He wrecked the place, thrashing about and jumping like a lunatic against the walls, hissing and whimpering with considerable brio. Whatever he thought was going on, in his tiny fox brain he had translated the sudden sound as a direct threat. Ears fallen back, tail stashed between his legs, he kept launching himself wild-eyed against my few neatly stacked possessions on the shelves.

The spectacle seemed to me hysterical until the devil bit me. He got me right in the calf, his teeth burying sharply into the soft flesh below my left knee. I did not expect this. As I spun around gasping, I sent the pan with the teriyaki chicken crashing into the washing machine.

Apparently, a terrified fox turns into a jaw-locked idiot. It took me ten minutes to dislodge his toothy grip on my leg, petting his head all the while and muttering continually ‘Stupid baby fox, stupid baby fox,’ under tearful eyes.

The fox listens to trance now. After several low-volume, carefully orchestrated training sessions involving fox treats (hamsters I bought from a pet shop in Inverness) and cuddles, I conditioned him to tolerate the beats. It is pure happiness, jumping into the jeep at night with the fox on my heels, driving to the other side of the loch, turning off the lights and blasting the speakers with 90’s trance classics, rolling up and watching the galaxy. There is no light pollution so all the stars are visible.

Once, I let the fox share a joint with me. The first times I smoked around him, Kafka avoided standing too close, perhaps unsettled by the pungent smell. As with everything else, he gradually grew used to it. One night in the car, I leaned in and breathed smoke I had not inhaled into his nostrils. His nose felt hard and wet against my lips. He freaked out a bit but after a while he loosened up, rested his head on the seat and was blinking very, very slowly.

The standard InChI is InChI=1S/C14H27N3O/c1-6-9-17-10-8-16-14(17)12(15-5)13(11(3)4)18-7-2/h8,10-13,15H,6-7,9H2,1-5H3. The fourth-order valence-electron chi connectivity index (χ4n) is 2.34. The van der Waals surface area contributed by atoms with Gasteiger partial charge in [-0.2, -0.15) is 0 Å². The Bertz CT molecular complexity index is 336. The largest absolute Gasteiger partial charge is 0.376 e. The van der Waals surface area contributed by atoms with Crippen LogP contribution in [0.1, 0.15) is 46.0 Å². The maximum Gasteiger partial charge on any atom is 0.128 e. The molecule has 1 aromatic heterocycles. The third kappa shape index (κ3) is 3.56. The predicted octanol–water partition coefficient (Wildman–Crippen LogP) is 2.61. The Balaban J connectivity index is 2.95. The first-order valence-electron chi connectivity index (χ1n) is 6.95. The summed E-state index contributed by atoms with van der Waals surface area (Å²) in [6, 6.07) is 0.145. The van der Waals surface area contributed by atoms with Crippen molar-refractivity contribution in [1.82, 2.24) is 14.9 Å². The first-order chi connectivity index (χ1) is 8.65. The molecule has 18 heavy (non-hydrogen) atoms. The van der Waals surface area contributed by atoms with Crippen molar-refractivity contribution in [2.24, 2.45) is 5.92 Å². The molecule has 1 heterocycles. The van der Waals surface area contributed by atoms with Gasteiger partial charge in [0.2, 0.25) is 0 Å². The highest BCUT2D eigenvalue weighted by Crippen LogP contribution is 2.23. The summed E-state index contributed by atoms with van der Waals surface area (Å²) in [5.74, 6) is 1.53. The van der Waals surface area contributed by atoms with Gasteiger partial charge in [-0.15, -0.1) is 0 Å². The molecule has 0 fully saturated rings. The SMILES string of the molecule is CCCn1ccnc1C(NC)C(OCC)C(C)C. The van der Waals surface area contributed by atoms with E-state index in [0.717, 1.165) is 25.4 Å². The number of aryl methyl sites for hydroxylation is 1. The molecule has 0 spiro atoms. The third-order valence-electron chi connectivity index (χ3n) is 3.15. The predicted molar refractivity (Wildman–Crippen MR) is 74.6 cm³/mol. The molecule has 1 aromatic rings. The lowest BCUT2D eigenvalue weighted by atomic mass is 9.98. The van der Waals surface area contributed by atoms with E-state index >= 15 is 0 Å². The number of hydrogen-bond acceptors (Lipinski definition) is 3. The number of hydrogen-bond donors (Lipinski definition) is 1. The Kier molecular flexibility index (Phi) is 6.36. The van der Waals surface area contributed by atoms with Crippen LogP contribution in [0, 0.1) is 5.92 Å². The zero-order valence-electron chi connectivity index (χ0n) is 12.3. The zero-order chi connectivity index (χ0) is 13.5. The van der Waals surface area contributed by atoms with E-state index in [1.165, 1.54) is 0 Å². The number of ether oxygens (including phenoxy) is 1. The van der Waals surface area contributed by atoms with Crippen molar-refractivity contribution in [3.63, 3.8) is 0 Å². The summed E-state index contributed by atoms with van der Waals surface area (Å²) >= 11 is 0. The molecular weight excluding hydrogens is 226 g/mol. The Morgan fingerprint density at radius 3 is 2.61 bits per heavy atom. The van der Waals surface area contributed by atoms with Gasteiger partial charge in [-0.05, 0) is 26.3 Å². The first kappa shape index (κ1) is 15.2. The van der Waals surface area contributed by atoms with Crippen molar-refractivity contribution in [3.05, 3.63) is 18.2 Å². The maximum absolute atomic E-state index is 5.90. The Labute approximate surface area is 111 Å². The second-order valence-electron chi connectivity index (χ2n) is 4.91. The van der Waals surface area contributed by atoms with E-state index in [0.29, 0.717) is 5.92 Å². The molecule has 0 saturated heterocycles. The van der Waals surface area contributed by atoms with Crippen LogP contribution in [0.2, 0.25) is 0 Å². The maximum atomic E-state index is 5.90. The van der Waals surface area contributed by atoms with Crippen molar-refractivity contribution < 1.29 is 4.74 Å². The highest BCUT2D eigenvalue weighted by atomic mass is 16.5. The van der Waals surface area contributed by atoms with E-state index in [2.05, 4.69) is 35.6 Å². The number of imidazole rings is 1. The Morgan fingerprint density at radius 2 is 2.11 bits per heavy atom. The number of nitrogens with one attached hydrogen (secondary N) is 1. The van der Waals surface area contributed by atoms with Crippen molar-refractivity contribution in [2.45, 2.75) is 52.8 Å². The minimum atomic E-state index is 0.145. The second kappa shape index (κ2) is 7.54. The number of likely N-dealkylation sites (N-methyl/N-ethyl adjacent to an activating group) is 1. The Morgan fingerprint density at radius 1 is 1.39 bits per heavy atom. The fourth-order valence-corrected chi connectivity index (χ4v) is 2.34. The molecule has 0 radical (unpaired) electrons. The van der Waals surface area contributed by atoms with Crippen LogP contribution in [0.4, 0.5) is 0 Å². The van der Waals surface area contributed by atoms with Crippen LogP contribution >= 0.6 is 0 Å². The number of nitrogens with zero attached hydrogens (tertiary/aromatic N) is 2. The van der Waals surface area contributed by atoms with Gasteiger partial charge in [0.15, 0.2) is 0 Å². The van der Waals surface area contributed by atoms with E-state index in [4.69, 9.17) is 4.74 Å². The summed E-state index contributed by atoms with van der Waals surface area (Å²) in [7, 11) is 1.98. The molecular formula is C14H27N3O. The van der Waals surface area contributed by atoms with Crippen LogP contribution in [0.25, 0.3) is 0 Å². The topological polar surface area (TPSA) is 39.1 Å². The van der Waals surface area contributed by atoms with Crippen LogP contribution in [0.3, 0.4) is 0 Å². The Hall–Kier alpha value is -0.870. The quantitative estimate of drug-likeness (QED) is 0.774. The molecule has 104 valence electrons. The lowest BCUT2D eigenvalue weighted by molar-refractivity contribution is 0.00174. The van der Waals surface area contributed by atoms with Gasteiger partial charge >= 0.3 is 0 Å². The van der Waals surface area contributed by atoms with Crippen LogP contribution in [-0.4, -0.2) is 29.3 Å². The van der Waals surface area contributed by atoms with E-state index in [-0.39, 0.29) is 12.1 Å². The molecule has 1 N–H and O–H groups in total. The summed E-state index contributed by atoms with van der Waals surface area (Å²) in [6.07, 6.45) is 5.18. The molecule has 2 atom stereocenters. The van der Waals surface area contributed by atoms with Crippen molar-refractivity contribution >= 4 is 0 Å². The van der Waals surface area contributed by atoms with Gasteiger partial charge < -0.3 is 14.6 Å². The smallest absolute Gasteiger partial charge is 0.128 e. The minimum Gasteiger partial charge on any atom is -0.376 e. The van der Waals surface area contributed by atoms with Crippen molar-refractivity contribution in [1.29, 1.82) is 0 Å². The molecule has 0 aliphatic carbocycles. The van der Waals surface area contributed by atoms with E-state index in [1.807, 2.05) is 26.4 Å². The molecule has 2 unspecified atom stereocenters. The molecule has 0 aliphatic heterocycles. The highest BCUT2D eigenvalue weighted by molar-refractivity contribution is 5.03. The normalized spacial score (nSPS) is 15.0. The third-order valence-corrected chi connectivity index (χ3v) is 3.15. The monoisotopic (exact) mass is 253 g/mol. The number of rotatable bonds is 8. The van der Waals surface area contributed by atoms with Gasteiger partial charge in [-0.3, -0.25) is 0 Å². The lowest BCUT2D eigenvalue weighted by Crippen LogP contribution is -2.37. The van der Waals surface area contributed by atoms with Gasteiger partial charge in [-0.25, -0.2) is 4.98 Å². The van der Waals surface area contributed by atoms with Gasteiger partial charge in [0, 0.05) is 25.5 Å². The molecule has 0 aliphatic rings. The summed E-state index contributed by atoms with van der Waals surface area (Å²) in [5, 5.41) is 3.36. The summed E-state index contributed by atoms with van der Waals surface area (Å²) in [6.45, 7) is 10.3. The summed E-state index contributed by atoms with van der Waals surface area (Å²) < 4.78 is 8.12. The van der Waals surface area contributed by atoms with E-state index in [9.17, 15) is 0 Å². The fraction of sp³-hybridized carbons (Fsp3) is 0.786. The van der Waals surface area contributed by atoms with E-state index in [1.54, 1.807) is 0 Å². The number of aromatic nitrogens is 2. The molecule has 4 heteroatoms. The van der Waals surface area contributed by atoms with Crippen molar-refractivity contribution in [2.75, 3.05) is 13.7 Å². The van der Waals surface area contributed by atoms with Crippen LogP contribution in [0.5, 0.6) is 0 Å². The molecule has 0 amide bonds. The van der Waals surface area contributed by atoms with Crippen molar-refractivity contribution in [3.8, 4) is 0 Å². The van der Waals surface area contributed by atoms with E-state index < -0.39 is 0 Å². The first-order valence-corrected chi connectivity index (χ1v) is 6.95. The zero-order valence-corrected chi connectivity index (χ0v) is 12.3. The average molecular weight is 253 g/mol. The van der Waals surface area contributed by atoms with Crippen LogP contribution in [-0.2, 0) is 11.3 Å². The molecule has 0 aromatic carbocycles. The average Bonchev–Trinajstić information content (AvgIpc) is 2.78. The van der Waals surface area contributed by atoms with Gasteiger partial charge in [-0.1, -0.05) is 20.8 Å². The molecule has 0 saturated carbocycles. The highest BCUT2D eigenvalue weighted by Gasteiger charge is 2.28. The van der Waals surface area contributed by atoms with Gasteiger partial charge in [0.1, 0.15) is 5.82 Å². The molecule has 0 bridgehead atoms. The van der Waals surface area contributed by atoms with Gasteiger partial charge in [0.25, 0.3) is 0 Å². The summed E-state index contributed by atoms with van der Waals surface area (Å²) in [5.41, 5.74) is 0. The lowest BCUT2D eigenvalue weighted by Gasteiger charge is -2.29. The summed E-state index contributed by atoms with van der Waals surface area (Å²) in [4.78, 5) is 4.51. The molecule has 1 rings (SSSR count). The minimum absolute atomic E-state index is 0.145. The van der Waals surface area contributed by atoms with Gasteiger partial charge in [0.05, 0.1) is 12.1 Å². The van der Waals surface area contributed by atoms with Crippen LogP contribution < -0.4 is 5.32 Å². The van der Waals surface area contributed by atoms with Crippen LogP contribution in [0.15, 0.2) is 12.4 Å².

Sometime in January that first year, the fox disappeared. He just left, early one morning to tend to whatever fox business he tends to when he is not here, and did not return for supper. After three days without any sign, I took the Subaru and drove around looking for him, unwillingly keeping an eye out for road kill. Nada. Fox gone, I started sleeping naked again, a habit I had been forced to give up since he was so scratchy a partner.

Then, in the middle of the night almost a full month later, I was woken up by frantic licking on my beard. The prodigal fox was back. And not only that. He smelled strongly like something from the underworld and had lost half his weight. His fur featured rough patches where skin was showing and he had obviously received bites in a couple of places. I had read up on their mating habits, and the following years I never wondered where the fellow went when he took flight around January, but that first time I was not expecting the fox to return. At least he looked happy, I thought, if not beggarly and spent, and was more aggressive in his affections than I remembered. I realized that despite his fond shrills and unmuffled excitement at our re-acquaintance he was also a bit shaken, which I connected to the barking outside. Probably the dog had followed him all the way here. I pushed the fridge in front of the door, blocking the fox flap, and groggily went back to bed, facing the wall to avoid my stinking fox’s endearments.

In the morning the dog was still there, sporting a sullen and menacing mood that didn’t bode well at all with the peaceful mist hanging over the loch. And I loved the fox, so I calmly picked up my rifle, went down the trailer steps, and blew the dog’s brains out.


the loch

Kandinsky – Joyous Ascent